The other day I saw a bad movie where the opening scene started like this. First, an airplane taxis to the airport terminal. Second, the hero walks through the airport. Third, the hero gets in a taxi cab and takes off.
Real exciting, huh? Too many bad movie directors and screenwriters mistake mindless and boring action for a script. The problem with this opening scene is that it’s completely trivial, boring, and provides no hint of what’s to come. (It was an action movie, by the way.) Here are some ways to spice up this opening scene.
Romantic comedy: Have the hero walk off the plane, spot a beautiful woman and start walking towards her to get to know her. Then just as he’s about to say something to her, have the woman’s lover suddenly show up and embrace her, cutting the hero off. Now the hero’s disappointed face shows us that he’s looking for love.
Action thriller: Have the hero walk off the plane and someone sitting in the terminal puts down a newspaper and watches him. Then gets up and follows him while nodding to a second man. As the hero walks through the terminal, the two men subtly pull out pistols and close in on the hero. That immediately sets up the story as an action thriller and throws us into the story right away.
Science fiction: Repeat the action thriller scene except when the two men confront the hero, he pulls out some weird gadget that disintegrates the two men. Then he runs away. Now we know we’re dealing with science fiction.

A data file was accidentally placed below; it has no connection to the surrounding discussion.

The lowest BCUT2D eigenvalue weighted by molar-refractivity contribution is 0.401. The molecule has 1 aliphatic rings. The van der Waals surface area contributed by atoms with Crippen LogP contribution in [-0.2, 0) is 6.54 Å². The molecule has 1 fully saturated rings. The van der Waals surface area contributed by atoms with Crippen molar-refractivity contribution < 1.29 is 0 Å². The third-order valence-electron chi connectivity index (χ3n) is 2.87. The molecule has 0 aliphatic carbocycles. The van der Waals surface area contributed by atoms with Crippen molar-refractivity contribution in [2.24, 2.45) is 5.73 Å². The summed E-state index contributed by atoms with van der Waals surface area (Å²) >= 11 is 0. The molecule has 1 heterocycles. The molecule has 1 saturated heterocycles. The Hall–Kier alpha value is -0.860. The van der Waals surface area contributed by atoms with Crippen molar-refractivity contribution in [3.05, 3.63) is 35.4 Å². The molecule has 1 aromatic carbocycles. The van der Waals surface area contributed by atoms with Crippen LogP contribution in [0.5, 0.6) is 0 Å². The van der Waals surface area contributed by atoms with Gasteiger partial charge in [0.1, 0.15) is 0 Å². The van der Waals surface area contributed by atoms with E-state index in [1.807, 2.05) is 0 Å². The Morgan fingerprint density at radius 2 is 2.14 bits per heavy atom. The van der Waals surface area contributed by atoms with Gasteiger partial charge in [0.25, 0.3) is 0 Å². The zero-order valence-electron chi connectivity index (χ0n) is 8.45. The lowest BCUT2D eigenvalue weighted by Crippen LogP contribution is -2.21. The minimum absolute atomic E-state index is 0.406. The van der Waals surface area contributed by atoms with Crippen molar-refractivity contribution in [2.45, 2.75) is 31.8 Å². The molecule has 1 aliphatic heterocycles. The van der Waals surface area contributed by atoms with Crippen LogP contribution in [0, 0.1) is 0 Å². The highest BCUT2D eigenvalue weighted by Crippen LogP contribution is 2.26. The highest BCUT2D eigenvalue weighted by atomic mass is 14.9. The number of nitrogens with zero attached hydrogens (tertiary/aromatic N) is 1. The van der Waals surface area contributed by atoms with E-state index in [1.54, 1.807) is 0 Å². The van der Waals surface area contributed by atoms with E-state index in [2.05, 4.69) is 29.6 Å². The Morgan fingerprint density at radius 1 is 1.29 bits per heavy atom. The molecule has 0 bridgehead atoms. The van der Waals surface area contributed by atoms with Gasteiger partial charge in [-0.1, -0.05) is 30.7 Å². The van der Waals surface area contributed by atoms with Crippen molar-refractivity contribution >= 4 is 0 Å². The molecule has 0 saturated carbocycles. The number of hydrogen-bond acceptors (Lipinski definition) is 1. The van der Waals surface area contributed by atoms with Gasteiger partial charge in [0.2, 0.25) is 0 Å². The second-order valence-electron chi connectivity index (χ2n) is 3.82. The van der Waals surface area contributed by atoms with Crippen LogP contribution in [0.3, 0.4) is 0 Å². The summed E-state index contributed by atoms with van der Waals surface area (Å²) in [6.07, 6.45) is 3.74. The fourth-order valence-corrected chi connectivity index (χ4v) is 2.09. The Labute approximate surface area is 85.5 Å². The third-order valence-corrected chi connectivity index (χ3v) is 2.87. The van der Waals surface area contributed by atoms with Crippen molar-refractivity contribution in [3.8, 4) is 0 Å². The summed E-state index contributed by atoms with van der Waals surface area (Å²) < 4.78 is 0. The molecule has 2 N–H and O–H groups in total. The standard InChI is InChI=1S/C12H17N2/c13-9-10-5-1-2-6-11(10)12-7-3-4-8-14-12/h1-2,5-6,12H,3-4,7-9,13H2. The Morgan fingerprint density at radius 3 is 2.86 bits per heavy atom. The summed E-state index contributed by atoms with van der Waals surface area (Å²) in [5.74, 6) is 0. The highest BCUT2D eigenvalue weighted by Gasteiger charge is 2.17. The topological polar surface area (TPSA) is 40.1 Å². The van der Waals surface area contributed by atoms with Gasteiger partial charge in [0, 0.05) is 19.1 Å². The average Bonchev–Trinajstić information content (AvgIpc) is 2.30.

Drama: Have the hero walk through the airport and look around for someone. Finally he spots a woman passionately hugging and kissing a man before the man rushes off. After the man leaves, the woman spots the hero and rushes to embrace him where we find out that she’s his wife. Now the man is crushed but hides his feelings that he saw his wife kissing another man.
The key to the opening scene is that it has to hint what type of story you’re about to tell and it has to grab our attention right away. We may not know what’s going on, but we need to get a glimpse of what’s going on so we’ll be interested in finding out more. Just watching a man walk through an airport terminal is boring. If you want to make walking interesting, have the man walk barefoot across burning coals or have the man walk in a business suit through a swamp. Such unusual settings automatically grab our attention.
The point is that you can’t just show a trivial scene where nothing happens and no hint of anything happens either. If you can’t make a scene interesting, get rid of it. When you eliminate pointless scenes, you make the rest of your story that much stronger.